Dewormer roulette — finding a winning strategy By Steve Hart

Dewormers have been our solution to worms since after World War II when we learned that chemicals had selective toxicity and some were effective against worms. Be- fore that, all we had was management and a few by gosh and by golly chemicals that sort of worked sometimes.

Steve Hart

Thiabendazole, the first broad spectrum dewormer, was wonderful for a while (did stain wool) and was replaced by Pana- cur® (or Safeguard®), an improved version of the molecule. We forgot about management of worms and it was easy to give the de- wormer regularly and not

have worm problems. It worked for awhile — until mother nature fought back with the development of dewormer (i.e. anthelmintic) resistance, which meant that the dewormer didn’t kill the worm any longer.

How do we know that we have dewormer resistance?

The main signs are that animals need

dewormed again 2-4 weeks after they were dewormed, or that animals don’t seem to bounce back after being dewormed or some animals die even though they were de- wormed. Another symptom is that FAMA- CHA scores do not improve within two weeks after deworming.

The scientific method for determining dewormer resistance is to do fecal egg counts on 6-10 animals, deworm them and then do fecal egg counts again 7-14 days later be- cause some worms stopped laying eggs for several days.

Then a fecal egg count reduction can be calculated on each animal and then average these. A fecal egg count reduction is the per- centage of eggs that disappeared after de- worming, which represents the percentage of worms that are killed by the dewormer. If the fecal egg count reduction is greater than 95%, then there is no dewormer resistance and you are very fortunate. If it is less than 95% it means that there is some dewormer resistance.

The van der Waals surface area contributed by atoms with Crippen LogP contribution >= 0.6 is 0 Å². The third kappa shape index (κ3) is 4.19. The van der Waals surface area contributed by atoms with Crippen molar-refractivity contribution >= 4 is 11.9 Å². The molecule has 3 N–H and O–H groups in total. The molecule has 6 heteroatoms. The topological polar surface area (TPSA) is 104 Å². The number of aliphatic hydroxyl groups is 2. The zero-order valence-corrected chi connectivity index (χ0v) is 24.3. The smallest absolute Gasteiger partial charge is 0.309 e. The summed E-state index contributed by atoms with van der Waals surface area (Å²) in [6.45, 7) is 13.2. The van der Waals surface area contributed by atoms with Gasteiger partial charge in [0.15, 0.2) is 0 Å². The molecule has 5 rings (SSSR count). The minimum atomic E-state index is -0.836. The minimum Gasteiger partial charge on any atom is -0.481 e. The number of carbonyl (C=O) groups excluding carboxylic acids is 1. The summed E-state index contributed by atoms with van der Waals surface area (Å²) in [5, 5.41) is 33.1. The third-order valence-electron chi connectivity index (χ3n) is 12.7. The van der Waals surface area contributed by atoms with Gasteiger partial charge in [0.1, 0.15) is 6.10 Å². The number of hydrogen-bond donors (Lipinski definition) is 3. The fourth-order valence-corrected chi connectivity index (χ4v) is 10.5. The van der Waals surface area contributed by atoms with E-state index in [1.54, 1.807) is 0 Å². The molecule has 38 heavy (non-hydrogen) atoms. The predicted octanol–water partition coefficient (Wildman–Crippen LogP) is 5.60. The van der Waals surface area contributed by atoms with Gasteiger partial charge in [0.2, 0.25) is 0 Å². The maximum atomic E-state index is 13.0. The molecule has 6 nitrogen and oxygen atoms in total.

The dewormer may still be doing an ac- ceptable job at 80% fecal egg count reduc- tion. However, when fecal egg count reduction gets below 50%, the dewormer is

not helping very much and something else needs to be done.

This procedure is too demanding for

many producers. A very practical applied method would be to take stool samples from several animals to the vet 7-14 days after de- worming and if all animals have fecal egg counts that average around 500 eggs per gram or more, you likely have significant de- wormer resistance.

How do you get dewormer resistance? Worms have a loose genome — this means that there is more genetic variability between two worms than there is between man and monkey. This means that a few worms in a million will have a genetic dif- ference that affects how the dewormer works and the dewormer no longer affects that worm.

The Australians and New Zealanders have identified these mutations that result in resistance to various dewormers and know what chromosome they are carried on. The worm has two sets of chromosomes. If the worm has two genes (one on each chromo- some) for dewormer resistance, the de- wormer will not kill that worm. However, in a worm population, there are more worms with only one gene for de- wormer resistance than two genes. The rec- ommended dewormer dose will kill these worms. But if we underdose these worms, they survive and speed up development of de- wormer resistance. (See American Consor- tium website at end of article for correct dose). The ranch manager is the biggest factor in the development of dewormer resistance. He can hurry it along by killing off the non- resistant worms by repeated deworming of all the animals. This leaves only the resistant worms to produce future generations of worms.

However, the manager can virtually stop the development of dewormer resistance by selective deworming — that is, deworm- ing only those animals that need it. This can be done by using the 5-point

check (FAMACHA score, bottle jaw, diar- rhea, body condition and hair coat; see refer- ence on five point check at end of article). A minimum of 15% of the animals should not be dewormed to have sufficient refugia (pool of dewormer-susceptible genes in worms). These worms will mate with the 100%-resis- tant worms that survived in dewormed ani- mals, diluting dewormer resistance in the next generation of worms.

6 Goat Rancher | October 2020

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